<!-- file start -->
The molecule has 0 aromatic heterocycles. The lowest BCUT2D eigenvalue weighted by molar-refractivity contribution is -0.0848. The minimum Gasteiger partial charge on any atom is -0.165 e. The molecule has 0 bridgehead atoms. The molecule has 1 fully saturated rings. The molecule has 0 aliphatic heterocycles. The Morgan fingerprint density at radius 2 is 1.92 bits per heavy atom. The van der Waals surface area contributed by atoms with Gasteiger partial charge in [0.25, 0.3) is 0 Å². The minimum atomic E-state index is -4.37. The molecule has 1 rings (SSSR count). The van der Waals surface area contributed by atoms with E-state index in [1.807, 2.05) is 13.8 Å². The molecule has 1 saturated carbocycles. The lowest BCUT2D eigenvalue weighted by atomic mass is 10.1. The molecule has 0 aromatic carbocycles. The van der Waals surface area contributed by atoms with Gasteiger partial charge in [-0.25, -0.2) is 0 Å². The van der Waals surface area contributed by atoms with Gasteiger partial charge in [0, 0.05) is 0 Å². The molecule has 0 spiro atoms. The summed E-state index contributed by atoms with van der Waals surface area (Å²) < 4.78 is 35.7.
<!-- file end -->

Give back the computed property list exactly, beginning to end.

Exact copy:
The molecule has 0 aromatic heterocycles. The lowest BCUT2D eigenvalue weighted by molar-refractivity contribution is -0.0848. The minimum Gasteiger partial charge on any atom is -0.165 e. The molecule has 0 bridgehead atoms. The molecule has 1 fully saturated rings. The molecule has 0 aliphatic heterocycles. The Morgan fingerprint density at radius 2 is 1.92 bits per heavy atom. The van der Waals surface area contributed by atoms with Gasteiger partial charge in [0.25, 0.3) is 0 Å². The minimum atomic E-state index is -4.37. The molecule has 1 rings (SSSR count). The van der Waals surface area contributed by atoms with E-state index in [1.807, 2.05) is 13.8 Å². The molecule has 1 saturated carbocycles. The lowest BCUT2D eigenvalue weighted by atomic mass is 10.1. The molecule has 0 aromatic carbocycles. The van der Waals surface area contributed by atoms with Gasteiger partial charge in [-0.25, -0.2) is 0 Å². The van der Waals surface area contributed by atoms with Gasteiger partial charge in [0, 0.05) is 0 Å². The molecule has 0 spiro atoms. The summed E-state index contributed by atoms with van der Waals surface area (Å²) < 4.78 is 35.7.